Pain Pills


The minute Xander walked into Giles’ living room without a word, Spike was instantly suspicious. The boy was too pale, with twin blotches of colour staining his wan cheeks. A khaki ragged coat, uglier than Xander’s usual choice of attire, was draped over hunched shoulders and the boy staggered to a chair in the corner of the room before sitting down with a pained huff. The girls continued talking around them while Giles pressed his nose against a tome dusty and stained enough to have witnessed the extinction of the dinosaurs. Willow had smiled when Xander first walked in and Tara had shyly waved but both had quickly stopped paying attention and had gone back to playing footsies under the table. As for Buffy well… the girl may be the Slayer but she had the attention span of a chipmunk and after shooting Xander a confused look, as though wondering about why he hadn’t said a word, she had gone back to fidgeting.

Spike often spent a good many sleepless nights wondering how such a haphazard group of kids had defeated powerful demons. Spike refused to admit it but he spent longer than he would ever confess to contemplating how on earth a bunch of mismatched and untrained youngsters had defeated him, William the Bloody. It was utter bollocks, completely embarrassing to think about. If Angelus was still around he would have whipped Spike until he bled, his voice low and rasping as he breathed false platitudes into Spike’s ear. One of his favourite fantasies was imagining Angelus tearing the Initiative apart searching for him, fangs flashing and gameface splattered in blood droplets as he ripped off limbs with a savage joy. Then again, if Angelus was still around Spike wouldn’t be in this mess in the first place. If Angelus was still around their little qausi-family would be whole.

The thought made Spike snarl and the room turned silent, the girls looking up at him with varying expressions of alarm. Buffy’s hands tightened around the stake she had been twirling, shooting him a glare that promised swift and painful death. And Xander. Xander just sat there, head down, like he didn’t know where he was. Spike wouldn’t admit it under pain of torture but deep down he was worried about Xander.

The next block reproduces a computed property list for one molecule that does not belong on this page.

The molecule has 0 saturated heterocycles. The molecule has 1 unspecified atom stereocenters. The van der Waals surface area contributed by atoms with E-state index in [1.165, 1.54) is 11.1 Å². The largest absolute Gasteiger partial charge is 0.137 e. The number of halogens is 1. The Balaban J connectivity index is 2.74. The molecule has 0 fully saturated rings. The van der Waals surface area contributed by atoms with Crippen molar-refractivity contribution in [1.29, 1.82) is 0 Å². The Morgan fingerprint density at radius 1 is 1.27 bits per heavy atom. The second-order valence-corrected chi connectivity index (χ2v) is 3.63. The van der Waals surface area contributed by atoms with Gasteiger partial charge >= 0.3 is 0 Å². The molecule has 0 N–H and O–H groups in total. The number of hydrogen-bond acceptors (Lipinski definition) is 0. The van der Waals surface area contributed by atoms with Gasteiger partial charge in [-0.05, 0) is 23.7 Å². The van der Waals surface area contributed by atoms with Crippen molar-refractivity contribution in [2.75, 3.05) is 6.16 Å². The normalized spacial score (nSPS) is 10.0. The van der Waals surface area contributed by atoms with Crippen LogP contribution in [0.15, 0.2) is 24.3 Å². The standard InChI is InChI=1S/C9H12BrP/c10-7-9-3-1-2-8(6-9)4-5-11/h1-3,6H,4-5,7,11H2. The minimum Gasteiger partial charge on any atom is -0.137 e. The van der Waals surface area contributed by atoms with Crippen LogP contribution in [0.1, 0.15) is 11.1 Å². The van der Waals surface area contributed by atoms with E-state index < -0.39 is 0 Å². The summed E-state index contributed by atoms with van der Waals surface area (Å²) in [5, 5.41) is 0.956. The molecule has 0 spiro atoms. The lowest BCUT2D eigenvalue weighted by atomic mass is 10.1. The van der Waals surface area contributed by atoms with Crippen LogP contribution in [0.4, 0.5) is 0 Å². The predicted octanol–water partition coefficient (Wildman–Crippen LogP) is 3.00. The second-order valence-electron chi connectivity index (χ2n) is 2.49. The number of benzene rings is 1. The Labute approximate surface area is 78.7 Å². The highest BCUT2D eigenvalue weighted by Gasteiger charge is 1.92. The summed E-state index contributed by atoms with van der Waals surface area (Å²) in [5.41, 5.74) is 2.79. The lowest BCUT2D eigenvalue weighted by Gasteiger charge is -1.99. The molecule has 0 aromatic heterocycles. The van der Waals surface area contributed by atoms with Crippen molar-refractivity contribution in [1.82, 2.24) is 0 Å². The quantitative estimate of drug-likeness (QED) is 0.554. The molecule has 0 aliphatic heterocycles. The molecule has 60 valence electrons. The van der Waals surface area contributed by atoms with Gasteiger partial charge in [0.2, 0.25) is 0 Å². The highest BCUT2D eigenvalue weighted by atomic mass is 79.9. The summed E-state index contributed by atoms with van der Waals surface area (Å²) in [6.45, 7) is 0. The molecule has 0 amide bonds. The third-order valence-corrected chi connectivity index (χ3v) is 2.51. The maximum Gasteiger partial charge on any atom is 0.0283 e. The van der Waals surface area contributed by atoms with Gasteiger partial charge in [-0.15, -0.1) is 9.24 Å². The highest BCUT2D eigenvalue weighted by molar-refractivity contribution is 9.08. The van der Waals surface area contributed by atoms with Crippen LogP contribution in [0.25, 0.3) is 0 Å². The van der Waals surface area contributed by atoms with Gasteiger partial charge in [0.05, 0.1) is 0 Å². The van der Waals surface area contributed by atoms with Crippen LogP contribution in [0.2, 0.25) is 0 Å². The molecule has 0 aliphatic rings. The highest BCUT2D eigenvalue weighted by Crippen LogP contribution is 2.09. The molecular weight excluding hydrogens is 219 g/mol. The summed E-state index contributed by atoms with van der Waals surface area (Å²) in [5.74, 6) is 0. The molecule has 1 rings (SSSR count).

The girls finally returned to their books and Buffy had stopped shooting him death glares that gave Spike just the opportunity he needed to sneak up to Xander and take the chair beside his. Closer up, the boy smelt sick and the worry Spike was completely and utterly, 100 per cent not feeling, squirmed unpleasantly in his chest.

“Oi, whelp, what’s gotten into you? Haven’t heard you this quiet since the Gentlemen showed up,” Spike asked.

“Aww Spike, I didn’t know you cared,” Xander whispered, his voice hoarse and painful sounding. Spike felt a part of himself sympathising before he could help it.

“What’s wrong with you then?” he asked, nose scrunched up in what was an attempt at to look disgusted at the obviously sick human but just made him look all adorably concerned.

“I’m sick. And everything hurts. I feel like someone threw me off a cliff and then danced on my remains,” Xander replied, pouting. His nose was red and irritated looking, his eyes red rimmed and glassy, and Spike felt his desire to look after the kid growing. He had always been the caregiver, always had someone to look after, and besides, now he could chalk it up to selfishness.

“Come on Xander, let’s get you home. I need you alive if I’m going to be crashing in your grubby little basement for the foreseeable future.” Spike grabbed Xander by the arm and got to his feet, pulling the kid up after him. He could tell how sick Xander really was when a biting remark wasn’t even forthcoming, the kid just groaned and got to his wobbly feet.

After making cursory excuses to the girls, the pair made their sorry trek back to Xander’s, the boy puffing every step of the way as if he was running a marathon. Spike grasped him by the bicep and helped him along, pausing every few minutes so Xander could rest. When they finally got to Xander’s house, the boy’s hands were shaking so badly that he had difficulty inserting his key into the lock. Cursing under his breath at feeble humans and their susceptibility to disease Spike snatched the key out of his hands and quickly opened the door, shutting it behind them and then ushering Xander to bed.

The boy was too tired, too pale, and too quiet. Sprawled on the battered sofa that he slept on, Spike felt a twinge of pity for the kid. He brought Xander some water and some paracetamol, which he swallowed with a grimace, and then placed a box of tissues onto the nightstand beside him. Toeing off his Docs, Spike collapsed onto the despised armchair he had spent the last few nights cramped on.

“Hey, Spike,” the boy mumbled, talking into a ratty old pillow that he had buried his face into.


“Thanks Spike.”

Spike couldn’t help but grin.

He had taken care of Drusilla for almost a hundred years and she had never once thanked him for his care. It felt odd to be thanked, for someone to notice the effort he put in and praise him for it.

“That’s okay pet. Get some sleep, I’ll be here in the morning,” Spike said, almost fondly. He was glad that Xander had fallen asleep and was unable to hear the pleasure tinging his tone.

Spike stared at Xander’s lax form, tranquil in sleep, and smiled. The fluttery, giddy feeling in his chest was simply hunger cramps from not eating enough human blood lately. That was all. Spike just didn’t know why he felt like a teenage boy again, jumping head first off a cliff and looking forward to discovering what he would find at the bottom.

The End